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Negotiations for labor contracts can take months, spanning dozens of meetings and scores of proposals and counterproposals. When a final agreement is struck, details matter. Failure to address omissions or memorialize details of the understanding between the parties can be a costly error.
In 2012, Silgan Containers Corp., a manufacturer of metal food packaging, and Sheet Metal Workers Int’l Union, Local No. 2, began negotiations for an amended collective bargaining agreement. The existing labor contract had required Silgan to pay into each employee’s pension account $1.98 per hour worked, up to a cap of 2,000 hours. During negotiations, the parties discussed a conversion of the pension accounts into a companywide 401(k) plan and an increased contribution of $2 per hour worked. The proposals did not address the existing 2,000-hour cap.
During various iterations of the proposed retirement plan change, no mention was made of the 2,000-hour cap. After receiving a draft proposal from Silgan, Local 2’s negotiators asked how the retirement contributions would work. Silgan responded that they would “work like it had always worked in the past.” At that point, Local 2 decided “to not mention” the omission of the 2,000-hour cap in the proposal. The final agreement included a $2 per hour contribution with no cap.
Thereafter, Local 2 pursued a grievance complaining of Silgan’s application of a 2,000-hour cap on contributions. Silgan argued, among other things, that the contract provision on retirement contributions should be rescinded due to Silgan’s unilateral mistake. That is, Silgan argued that it mistook the terms of the deal and, therefore, no “meeting of the minds” took place to establish a valid contract.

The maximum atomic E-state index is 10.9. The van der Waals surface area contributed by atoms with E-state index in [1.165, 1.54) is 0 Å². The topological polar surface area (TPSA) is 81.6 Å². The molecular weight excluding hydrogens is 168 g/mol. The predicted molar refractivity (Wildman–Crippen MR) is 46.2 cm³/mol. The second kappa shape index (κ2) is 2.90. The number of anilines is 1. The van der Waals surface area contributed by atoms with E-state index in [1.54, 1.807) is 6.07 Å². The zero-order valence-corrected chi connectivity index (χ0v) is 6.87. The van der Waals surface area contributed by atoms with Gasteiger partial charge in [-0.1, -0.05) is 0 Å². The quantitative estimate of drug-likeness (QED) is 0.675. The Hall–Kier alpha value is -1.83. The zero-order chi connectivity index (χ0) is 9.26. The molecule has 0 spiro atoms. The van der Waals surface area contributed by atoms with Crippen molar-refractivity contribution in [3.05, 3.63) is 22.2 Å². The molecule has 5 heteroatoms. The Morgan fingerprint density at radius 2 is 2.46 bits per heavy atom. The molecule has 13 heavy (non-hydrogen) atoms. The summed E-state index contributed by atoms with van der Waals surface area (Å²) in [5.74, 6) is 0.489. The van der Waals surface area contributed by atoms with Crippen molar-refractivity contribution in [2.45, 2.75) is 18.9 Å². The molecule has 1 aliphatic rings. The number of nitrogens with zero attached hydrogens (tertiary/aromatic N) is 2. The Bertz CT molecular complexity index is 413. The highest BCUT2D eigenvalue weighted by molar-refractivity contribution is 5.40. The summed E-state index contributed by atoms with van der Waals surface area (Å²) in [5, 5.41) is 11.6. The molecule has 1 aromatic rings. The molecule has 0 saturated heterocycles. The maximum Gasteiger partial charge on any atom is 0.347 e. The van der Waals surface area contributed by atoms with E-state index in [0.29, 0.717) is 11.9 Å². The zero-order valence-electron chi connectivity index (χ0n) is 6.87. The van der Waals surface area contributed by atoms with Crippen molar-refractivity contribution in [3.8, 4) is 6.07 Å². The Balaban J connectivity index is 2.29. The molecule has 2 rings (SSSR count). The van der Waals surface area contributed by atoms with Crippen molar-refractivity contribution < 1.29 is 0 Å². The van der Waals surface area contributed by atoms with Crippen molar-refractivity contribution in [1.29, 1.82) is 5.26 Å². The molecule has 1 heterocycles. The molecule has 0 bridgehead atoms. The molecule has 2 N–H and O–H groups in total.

An arbitrator hearing the grievance sided with Local 2, and Silgan filed a lawsuit seeking to vacate the award. The federal district court, persuaded by the argument of unilateral mistake, granted Silgan’s request for relief. Local 2 appealed.
The appeals court addressed two questions. First, can an arbitrator decide whether the parties have agreed to arbitrate an issue? In Silgan, the arbitrator’s authority under the agreement was limited to the interpretation of the contract. Since the parties did not empower the arbitrator to decide whether a contract was validly formed, the appeals court found that the lower court did not err in vacating the award.
Second, and more significantly for negotiators, can a sophisticated party obtain relief for its own mistake in understanding the terms of an otherwise enforceable contract? The appeals court noted that “[excusable] mistake cannot result from the want of such care and diligence as are exercised by persons of reasonable prudence under the same circumstances.” The appeals court highlighted that Silgan knew the negotiations were an arms-length transaction and never proposed a 2,000-hour cap nor complained of its omission (despite multiple opportunities to do so). Local 2’s silence on the issue, the appeals court found, was insufficient to support Silgan’s argument. The appeals court concluded by noting, “Where the mistake has resulted solely from the negligence or inattention of the party seeking relief, and the other party is without fault, relief should not be granted.”
Silgan Containers Corp. v. Sheet Metal Workers Int’l Union, Local No. 2, 8th Cir., No. 15-1956 (April 15, 2016).
Professional Pointer: Negotiators should pay as much attention to individual proposals as they do to the final, integrated contract. The final contract will only be as favorable as the individual agreed-to proposals. Particular care in drafting and reviewing individual proposals is paramount to a successful negotiation.
Scott M. Wich is an attorney with Clifton Budd & DeMaria.
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